To: IAHF List
Subject: CNN Launchs Media Attack: Announces IOM to Evaluate Dietary Supplements, FDA to Regulate on "Safety" Basis
From: "IAHF-John Hammell" firstname.lastname@example.org
Date: Sun, 28 Jul 2002 12:51:15
IAHF Webmaster: Breaking News
IAHF List: Here comes the media attack.... people need to realize DSHEA has trojan horses built into it, and the most dangerous one is that FDA can ban any product they want over "safety" concerns. So now FDA is manufacturing consent to do just that, with a little help from their pharmaceutical buddies at NAS, and NAS's "safety report" is not subject to the Freedom of Information Act.... See the report and comment on it at http://www.nas.edu FDA will be using this "safety report" at Codex.
WASHINGTON (AP) -- The Institute of Medicine has picked six controversial dietary supplements for a new evaluation program it developed for the Food and Drug Administration.
The six, which may pose health hazards, will serve to test the framework for determining the safety of supplements, which have become a major industry in recent years but face only limited government regulation.
The institute, a branch of the National Academy of Sciences, said in a preliminary report Wednesday that it had selected the supplements chaparral, chromium picolinate, glucosamine, melatonin, saw palmetto and shark cartilage for reviews.
The final version of the report is expected to go to the FDA in the fall, IOM committee chairman Barbara O. Schneeman said.
At that time, the FDA will make the final decision on doing the six studies, said Schneeman, of the University of California, Davis.
The FDA could do the evaluation internally or contract it out, she said, adding that it would also be appropriate to ask manufacturers for data, although it would be voluntary for them to provide it.
The FDA estimates that as many as 29,000 different dietary supplements are available and that Americans spend an estimated $700 million per year on supplements.
However, a 1994 law specifically exempted supplement makers from having to prove their products are safe before selling them. The FDA has to prove that a supplement is unsafe before it can be removed from the market.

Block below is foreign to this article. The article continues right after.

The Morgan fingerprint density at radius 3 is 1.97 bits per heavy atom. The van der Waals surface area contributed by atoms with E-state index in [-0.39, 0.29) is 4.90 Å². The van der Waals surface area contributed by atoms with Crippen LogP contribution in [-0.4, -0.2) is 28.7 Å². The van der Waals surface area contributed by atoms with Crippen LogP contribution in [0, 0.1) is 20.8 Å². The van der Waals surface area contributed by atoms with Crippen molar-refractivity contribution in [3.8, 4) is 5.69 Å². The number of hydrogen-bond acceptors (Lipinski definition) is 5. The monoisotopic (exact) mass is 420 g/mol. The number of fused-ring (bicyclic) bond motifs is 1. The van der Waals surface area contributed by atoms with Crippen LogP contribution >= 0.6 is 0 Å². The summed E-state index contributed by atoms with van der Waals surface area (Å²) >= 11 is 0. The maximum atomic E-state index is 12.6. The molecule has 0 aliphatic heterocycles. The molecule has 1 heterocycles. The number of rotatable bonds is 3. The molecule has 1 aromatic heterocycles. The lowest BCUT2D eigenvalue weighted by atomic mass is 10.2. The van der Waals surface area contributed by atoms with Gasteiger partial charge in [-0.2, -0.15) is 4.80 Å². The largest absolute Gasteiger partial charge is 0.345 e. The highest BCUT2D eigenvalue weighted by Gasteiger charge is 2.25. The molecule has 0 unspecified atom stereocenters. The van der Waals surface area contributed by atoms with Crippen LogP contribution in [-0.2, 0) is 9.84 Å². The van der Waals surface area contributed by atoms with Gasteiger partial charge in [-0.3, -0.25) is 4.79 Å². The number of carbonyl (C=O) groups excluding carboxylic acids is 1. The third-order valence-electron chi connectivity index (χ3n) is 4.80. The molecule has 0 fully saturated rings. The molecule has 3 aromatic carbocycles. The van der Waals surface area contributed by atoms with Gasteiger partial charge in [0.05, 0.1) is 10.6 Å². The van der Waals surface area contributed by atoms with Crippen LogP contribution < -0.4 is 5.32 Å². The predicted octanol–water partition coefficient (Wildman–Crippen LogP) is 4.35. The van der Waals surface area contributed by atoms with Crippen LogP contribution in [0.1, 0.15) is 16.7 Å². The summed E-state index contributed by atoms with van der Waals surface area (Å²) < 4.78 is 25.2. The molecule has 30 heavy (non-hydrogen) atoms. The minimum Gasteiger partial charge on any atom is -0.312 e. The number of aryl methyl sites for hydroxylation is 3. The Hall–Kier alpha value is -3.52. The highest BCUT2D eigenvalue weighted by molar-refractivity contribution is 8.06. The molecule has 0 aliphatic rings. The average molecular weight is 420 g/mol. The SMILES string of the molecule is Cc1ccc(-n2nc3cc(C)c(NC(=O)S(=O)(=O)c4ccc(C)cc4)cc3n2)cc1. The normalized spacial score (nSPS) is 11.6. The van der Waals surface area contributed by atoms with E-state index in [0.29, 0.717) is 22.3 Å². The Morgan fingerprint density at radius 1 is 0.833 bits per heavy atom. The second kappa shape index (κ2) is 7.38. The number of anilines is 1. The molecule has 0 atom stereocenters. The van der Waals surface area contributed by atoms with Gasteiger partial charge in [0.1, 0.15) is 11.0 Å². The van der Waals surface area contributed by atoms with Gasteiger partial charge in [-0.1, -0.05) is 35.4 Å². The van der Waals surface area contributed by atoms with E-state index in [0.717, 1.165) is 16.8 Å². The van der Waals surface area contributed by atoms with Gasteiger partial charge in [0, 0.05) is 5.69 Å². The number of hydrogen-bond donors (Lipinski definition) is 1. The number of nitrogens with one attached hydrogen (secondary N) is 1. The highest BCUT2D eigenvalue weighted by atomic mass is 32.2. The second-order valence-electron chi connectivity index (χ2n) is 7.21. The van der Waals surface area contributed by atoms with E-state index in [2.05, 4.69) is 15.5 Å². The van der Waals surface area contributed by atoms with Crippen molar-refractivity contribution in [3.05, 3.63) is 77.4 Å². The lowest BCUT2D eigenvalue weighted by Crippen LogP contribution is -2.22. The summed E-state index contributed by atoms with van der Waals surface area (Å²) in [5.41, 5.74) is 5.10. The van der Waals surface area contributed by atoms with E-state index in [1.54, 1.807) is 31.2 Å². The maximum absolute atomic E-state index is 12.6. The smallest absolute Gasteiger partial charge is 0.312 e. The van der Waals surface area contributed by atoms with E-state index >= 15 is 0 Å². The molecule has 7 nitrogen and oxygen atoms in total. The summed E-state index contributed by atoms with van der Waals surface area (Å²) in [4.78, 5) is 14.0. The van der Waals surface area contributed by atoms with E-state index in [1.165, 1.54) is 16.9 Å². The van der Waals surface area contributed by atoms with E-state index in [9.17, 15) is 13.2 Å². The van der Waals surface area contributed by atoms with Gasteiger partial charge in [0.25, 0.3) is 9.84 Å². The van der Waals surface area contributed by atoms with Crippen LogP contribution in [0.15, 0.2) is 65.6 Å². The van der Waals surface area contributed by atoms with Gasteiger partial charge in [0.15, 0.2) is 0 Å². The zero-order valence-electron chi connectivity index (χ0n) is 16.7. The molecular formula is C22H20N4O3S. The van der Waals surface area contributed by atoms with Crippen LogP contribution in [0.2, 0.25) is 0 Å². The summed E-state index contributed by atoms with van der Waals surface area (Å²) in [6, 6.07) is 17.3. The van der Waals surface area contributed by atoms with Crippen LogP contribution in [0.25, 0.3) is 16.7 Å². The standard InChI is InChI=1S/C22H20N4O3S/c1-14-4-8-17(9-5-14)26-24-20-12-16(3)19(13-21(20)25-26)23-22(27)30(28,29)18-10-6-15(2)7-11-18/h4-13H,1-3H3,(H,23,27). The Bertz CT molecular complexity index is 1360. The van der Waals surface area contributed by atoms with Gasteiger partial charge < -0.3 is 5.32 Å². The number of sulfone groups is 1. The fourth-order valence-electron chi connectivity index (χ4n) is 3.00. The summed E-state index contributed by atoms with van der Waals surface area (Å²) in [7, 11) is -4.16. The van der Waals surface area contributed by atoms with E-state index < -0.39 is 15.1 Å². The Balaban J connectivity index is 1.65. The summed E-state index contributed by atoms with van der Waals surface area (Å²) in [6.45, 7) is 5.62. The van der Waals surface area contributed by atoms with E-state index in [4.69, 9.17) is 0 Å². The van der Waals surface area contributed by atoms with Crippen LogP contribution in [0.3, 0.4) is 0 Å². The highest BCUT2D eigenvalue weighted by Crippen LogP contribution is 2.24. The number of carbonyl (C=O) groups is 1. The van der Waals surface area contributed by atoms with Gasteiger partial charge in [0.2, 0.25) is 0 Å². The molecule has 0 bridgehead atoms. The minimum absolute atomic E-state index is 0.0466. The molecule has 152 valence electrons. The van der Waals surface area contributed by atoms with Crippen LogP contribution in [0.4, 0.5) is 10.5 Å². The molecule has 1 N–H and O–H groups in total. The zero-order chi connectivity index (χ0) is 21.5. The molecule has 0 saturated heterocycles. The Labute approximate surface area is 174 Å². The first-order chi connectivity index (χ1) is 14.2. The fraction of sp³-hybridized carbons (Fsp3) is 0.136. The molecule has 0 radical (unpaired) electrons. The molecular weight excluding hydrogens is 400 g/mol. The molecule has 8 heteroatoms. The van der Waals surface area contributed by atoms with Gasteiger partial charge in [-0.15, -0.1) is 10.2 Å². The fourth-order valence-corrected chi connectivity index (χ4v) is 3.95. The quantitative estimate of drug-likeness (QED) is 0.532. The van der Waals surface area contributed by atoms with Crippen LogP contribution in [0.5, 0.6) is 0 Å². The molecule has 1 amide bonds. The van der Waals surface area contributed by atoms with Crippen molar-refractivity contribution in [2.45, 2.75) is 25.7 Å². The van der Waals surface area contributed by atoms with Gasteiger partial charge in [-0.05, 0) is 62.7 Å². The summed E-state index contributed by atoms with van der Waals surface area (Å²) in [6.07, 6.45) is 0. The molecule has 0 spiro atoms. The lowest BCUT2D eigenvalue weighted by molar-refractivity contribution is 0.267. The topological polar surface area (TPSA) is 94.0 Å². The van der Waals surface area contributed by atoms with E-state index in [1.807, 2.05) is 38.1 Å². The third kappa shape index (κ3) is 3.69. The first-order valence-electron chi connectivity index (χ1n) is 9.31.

The herb ephedra is a prime example of the agency's problems in dealing with supplements.
At least 54 deaths and about 1,000 reports of complications have been linked to the popular supplement since the mid-1990s, according to an analysis in the New England Journal of Medicine two years ago.
But, after two years of FDA work developing rules seeking to bar certain ephedra doses, industry protests killed the move. The agency then began working on warning labels, but last month the Bush administration ordered a new safety review of the stimulant before any action can be taken. Supplement makers praised the step.
Schneeman said the committee did not include ephedra in its list because "there is a lot of activity going on around ephedra and I'm not sure we would help the process by putting it into a prototype evaluation."
Frustrated in its efforts to regulate supplements, the FDA asked the Institute to develop a method for evaluating their safety.
In its report, the institute established guiding principles in reviewing supplements, including a credible report of a serious adverse event in humans associated with the supplement; evidence of harm in laboratory animal studies and the presence of constituents similar to known toxic or harmful compounds.
The supplements chosen for the first safety evaluations cover a variety of types and uses, the institute noted. The selected supplements and the reason they were chosen, are:
Chaparral, because of concerns about liver toxicity. Used in an herbal tea.
Chromium picolinate, because of reports of kidney toxicity and effects on insulin regulation in diabetics. Promoted to reduce body fat.
Glucosamine, because of concerns about its use by diabetics. Sold as an arthritis treatment.
Melatonin, because of reports of complications. Used to treat sleep disorders and jet lag.
Saw palmetto, because of reports of heart problems. Sold as a prostate treatment.
Shark cartilage, because of a report of hepatitis following ingestion. Promoted as a treatment for cancer and other health conditions.